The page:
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A detailed, but readable, analysis of the attempt by Britain and Spain since 1980 to solve their dispute over the future of Gibraltar, the last-remaining colony in Europe. Spain wanted the restoration of her "territorial integrity", whereas the Gibraltarians have never shown any interest in becoming part of Spain. Britain had ignored UN calls for negotiations, but following the restoration of Spanish democracy and with Spain due to become a fellow member of both NATO and the European Community, Britain felt an obligation to try to resolve the dispute.
Using Spanish as well as British sources, the book examines the events which have taken place following the signing of the Lisbon Agreement between Britain and Spain to discuss the differences between them on this issue. It traces the effect of the Falklands/Malvinas war in 1982 on the Gibraltar negotiations, and shows that although the process was delayed, events in the South Atlantic did not prevent an explicit commitment in the Brussels Declaration of 1984 to discuss the thorny issue of the sovereignty of Gibraltar.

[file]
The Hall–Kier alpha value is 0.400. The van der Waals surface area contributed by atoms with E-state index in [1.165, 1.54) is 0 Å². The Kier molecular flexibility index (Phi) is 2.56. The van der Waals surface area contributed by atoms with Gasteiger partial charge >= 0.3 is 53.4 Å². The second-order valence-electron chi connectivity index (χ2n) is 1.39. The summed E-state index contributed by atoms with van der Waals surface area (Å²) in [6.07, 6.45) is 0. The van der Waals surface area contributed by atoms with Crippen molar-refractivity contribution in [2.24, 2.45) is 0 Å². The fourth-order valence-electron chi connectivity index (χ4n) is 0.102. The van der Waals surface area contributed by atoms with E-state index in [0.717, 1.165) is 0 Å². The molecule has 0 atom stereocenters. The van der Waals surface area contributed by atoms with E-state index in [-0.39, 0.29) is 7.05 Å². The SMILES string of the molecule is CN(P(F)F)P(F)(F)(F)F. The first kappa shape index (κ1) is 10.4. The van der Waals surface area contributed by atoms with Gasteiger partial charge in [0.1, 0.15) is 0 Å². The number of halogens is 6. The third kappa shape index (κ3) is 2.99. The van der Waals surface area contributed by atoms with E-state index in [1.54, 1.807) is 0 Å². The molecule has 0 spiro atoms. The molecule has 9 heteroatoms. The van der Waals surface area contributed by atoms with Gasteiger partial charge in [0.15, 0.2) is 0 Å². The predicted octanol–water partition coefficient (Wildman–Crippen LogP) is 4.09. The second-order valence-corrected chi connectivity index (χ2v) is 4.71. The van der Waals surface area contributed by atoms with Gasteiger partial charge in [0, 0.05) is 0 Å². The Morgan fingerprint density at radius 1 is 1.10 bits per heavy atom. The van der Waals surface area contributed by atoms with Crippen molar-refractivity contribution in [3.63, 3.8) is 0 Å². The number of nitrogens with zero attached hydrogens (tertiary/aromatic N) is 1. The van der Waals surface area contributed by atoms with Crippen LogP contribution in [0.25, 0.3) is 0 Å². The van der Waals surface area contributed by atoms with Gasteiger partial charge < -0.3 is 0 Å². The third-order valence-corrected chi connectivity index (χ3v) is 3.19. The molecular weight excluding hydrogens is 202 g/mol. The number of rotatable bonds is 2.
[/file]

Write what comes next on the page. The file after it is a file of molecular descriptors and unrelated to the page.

Since that time, although communications and co-operation between Spain and the Rock have improved, little progress has been made towards resolving the question of sovereignty. A major stumbling block has been the Preamble to the Gibraltar Constitution of 1969, which has virtually given the Gibraltarians the power of veto over any agreements which Britain and Spain might make.
Since 1988, when the veteran Chief Minister, Sir Joshua Hassan stood down and was replaced by Joe Bossano, the Gibraltar government has followed a policy aimed at increasing the colony's self-reliance. If there is to be any change in sovereignty it will probably occur under the umbrella of the European Union, but the manner is imprecise and the timing is remote.